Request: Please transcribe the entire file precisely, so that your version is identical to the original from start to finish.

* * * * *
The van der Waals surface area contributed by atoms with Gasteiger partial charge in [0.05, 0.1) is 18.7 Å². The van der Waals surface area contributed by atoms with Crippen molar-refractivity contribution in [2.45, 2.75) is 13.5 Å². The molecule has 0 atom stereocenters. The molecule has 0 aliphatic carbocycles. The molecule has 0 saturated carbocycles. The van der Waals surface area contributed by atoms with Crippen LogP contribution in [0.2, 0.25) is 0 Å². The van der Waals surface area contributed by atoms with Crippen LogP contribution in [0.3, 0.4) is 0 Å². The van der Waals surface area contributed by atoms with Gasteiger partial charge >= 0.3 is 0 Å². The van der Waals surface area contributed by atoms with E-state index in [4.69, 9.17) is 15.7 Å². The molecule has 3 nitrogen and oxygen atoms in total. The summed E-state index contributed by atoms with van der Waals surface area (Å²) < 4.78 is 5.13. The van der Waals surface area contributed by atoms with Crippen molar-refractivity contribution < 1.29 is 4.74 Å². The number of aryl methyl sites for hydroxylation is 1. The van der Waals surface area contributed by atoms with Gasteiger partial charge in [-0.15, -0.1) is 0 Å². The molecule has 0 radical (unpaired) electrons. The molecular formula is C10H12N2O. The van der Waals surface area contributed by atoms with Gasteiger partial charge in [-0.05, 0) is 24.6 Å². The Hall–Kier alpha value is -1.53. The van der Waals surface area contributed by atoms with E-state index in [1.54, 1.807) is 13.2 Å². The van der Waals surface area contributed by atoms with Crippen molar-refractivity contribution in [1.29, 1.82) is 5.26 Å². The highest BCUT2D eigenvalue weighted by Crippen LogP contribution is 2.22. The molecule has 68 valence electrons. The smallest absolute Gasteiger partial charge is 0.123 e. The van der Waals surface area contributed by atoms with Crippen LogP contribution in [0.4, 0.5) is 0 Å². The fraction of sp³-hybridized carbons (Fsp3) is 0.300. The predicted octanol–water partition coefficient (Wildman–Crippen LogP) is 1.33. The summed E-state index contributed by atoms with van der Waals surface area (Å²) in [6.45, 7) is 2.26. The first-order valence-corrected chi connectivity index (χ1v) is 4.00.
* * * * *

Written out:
The van der Waals surface area contributed by atoms with Gasteiger partial charge in [0.05, 0.1) is 18.7 Å². The van der Waals surface area contributed by atoms with Crippen molar-refractivity contribution in [2.45, 2.75) is 13.5 Å². The molecule has 0 atom stereocenters. The molecule has 0 aliphatic carbocycles. The molecule has 0 saturated carbocycles. The van der Waals surface area contributed by atoms with Crippen LogP contribution in [0.2, 0.25) is 0 Å². The van der Waals surface area contributed by atoms with Crippen LogP contribution in [0.3, 0.4) is 0 Å². The van der Waals surface area contributed by atoms with Gasteiger partial charge >= 0.3 is 0 Å². The van der Waals surface area contributed by atoms with E-state index in [4.69, 9.17) is 15.7 Å². The molecule has 3 nitrogen and oxygen atoms in total. The summed E-state index contributed by atoms with van der Waals surface area (Å²) < 4.78 is 5.13. The van der Waals surface area contributed by atoms with Crippen molar-refractivity contribution < 1.29 is 4.74 Å². The number of aryl methyl sites for hydroxylation is 1. The van der Waals surface area contributed by atoms with Gasteiger partial charge in [-0.15, -0.1) is 0 Å². The molecule has 0 radical (unpaired) electrons. The molecular formula is C10H12N2O. The van der Waals surface area contributed by atoms with Gasteiger partial charge in [-0.05, 0) is 24.6 Å². The Hall–Kier alpha value is -1.53. The van der Waals surface area contributed by atoms with E-state index in [1.54, 1.807) is 13.2 Å². The van der Waals surface area contributed by atoms with Crippen molar-refractivity contribution in [1.29, 1.82) is 5.26 Å². The highest BCUT2D eigenvalue weighted by Crippen LogP contribution is 2.22. The molecule has 68 valence electrons. The smallest absolute Gasteiger partial charge is 0.123 e. The van der Waals surface area contributed by atoms with Crippen LogP contribution in [0.4, 0.5) is 0 Å². The fraction of sp³-hybridized carbons (Fsp3) is 0.300. The predicted octanol–water partition coefficient (Wildman–Crippen LogP) is 1.33. The summed E-state index contributed by atoms with van der Waals surface area (Å²) in [6.45, 7) is 2.26. The first-order valence-corrected chi connectivity index (χ1v) is 4.00.